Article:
Following New Horizons’ history-making sweep past Pluto on July 14, 2015, the mission has released maps of Pluto and Charon with preliminary designations for the features found on these distant worlds. A month ago, we’d never seen these worlds as more than blurry balls, and now we have maps of their surfaces! Amazing. The names – which still need to be made official – on Pluto come from many cultures in all parts of Earth. Those on Pluto fall into four major categories: space missions and spacecraft; scientists and engineers; historic explorers; and underworld locales, beings, and travelers.
And guess who named the features on Pluto? You did. In early 2015, the New Horizons mission invited people to submit names corresponding to specific thematic guidelines. NASA released an initial list of the most popular names earlier in July.
The International Astronomical Union (IAU) still has to approve the names before they become official, but the New Horizons team is using these names already. Cathy Olkin, a New Horizons scientist who was part of the group in charge of assigning informal names, told BuzzFeed:
We need names to call things. We are working with these data. You can’t just keep on saying, ‘Oh, that canyon up to the left.
Let’s look for a moment at an enhanced image of Pluto as a whole:
That heart-shaped region is called Tombaugh Regio, named for Clyde Tombaugh, who discovered Pluto in 1930. Now here’s a close-up of Tombaugh Regio, with its newly named features:
Buzzfeed, which became one of the first to publish these maps earlier this week, did an excellent job explaining what some of the unfamiliar names mean:
Everyone knows what a crater is. Here’s what some of those other words mean: Cavus (deep-sided depression), Chasma (chasm), Colles (small knobs or hills), Dorsa (ridges), Fossa (long, narrow depression), Linea (elongated marking), Macula (dark spot), Mons (mountain), Montes (mountains), Planum (plateau or high plain), Regio (large bright or dark region), Terra (extensive land mass), Vallis (valley).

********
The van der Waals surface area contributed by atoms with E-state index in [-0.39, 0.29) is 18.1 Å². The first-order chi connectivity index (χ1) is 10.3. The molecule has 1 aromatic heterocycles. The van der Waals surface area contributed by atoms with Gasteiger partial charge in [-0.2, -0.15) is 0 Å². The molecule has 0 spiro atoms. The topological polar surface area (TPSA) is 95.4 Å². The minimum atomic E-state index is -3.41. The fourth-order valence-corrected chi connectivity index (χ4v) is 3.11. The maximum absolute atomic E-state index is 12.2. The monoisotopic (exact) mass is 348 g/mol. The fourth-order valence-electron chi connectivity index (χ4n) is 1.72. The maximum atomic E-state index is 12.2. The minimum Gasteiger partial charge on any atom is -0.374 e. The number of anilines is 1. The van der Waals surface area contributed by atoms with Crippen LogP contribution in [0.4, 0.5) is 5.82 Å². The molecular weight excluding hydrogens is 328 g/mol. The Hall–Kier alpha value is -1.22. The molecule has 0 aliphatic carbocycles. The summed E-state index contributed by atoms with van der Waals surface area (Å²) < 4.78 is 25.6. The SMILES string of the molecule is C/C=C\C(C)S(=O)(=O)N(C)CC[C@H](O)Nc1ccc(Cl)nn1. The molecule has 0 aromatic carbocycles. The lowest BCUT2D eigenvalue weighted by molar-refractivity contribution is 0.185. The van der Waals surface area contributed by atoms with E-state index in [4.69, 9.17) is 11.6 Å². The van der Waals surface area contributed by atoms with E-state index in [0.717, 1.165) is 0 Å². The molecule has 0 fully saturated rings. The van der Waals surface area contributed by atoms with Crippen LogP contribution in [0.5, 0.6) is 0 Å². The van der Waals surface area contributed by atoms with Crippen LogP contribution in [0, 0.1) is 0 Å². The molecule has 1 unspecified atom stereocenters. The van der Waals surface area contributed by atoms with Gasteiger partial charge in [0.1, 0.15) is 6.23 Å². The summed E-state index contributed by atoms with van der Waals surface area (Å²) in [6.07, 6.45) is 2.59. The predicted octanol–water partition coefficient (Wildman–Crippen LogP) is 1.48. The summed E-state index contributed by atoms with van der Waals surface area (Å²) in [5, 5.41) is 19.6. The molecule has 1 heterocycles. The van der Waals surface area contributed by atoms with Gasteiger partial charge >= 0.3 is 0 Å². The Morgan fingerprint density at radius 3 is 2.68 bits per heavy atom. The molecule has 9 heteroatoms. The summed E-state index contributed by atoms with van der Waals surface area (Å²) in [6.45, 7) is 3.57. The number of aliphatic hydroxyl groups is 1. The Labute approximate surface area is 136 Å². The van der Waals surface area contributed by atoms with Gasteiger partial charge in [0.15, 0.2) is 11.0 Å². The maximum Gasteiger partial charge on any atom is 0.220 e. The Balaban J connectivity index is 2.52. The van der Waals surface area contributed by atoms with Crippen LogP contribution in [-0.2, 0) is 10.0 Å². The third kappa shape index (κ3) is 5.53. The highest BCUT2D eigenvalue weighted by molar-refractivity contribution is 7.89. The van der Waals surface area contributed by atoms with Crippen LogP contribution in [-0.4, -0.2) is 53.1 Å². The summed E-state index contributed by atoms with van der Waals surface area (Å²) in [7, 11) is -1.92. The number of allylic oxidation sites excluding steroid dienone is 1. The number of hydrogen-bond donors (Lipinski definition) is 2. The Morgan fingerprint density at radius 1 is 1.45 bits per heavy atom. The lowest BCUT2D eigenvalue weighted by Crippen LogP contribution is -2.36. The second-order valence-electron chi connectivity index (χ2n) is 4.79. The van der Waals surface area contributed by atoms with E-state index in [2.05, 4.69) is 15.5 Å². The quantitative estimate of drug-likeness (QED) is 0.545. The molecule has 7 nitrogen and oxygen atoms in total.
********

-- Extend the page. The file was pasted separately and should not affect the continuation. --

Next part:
Now let’s take a look at the first preliminary map of Charon.
The naming scheme for Charon fell under four categories as well: fictional explorers and travelers; fictional origins and destinations; fictional vessels; and exploration authors, artists, and directors.
Many features are informally named after science fiction characters, particularly from Star Trek and Star Wars. Some from Alien and Dr Who. Mordor Macular covering the north polar region including the North Pole of Charon, is from The Lord of the Rings.
Kubrick Mons named after Stanley Kubrick, is the curious Mountain in the Moat, the lofty mountain in a depression that does not appear to be an impact crater.
By the way, Charon, largest moon of Pluto is 751 miles (1,207 km) wide. The map above has variable resolution. On the Pluto-facing side – in the middle of the map – the resolution is 1,250 feet ( 400 meters) in places. On the anti-Pluto-facing side – ends of the map – the resolution is typically 25 miles (40 km).
The clearer, higher resolution areas on the Pluto facing side will increase as more images are returned.
Bottom line: Preliminary maps of Pluto and Charon, from New Horizons’ July 14, 2015 flyby.
Andrew R. Brown, an avid follower of the space program, writes frequently about space topics for EarthSky. Over several years, he has also suggested observations that were carried out by imaging teams of some space missions. He has lives in Ashford, Kent, United Kingdom and works for local government, Kent County Council.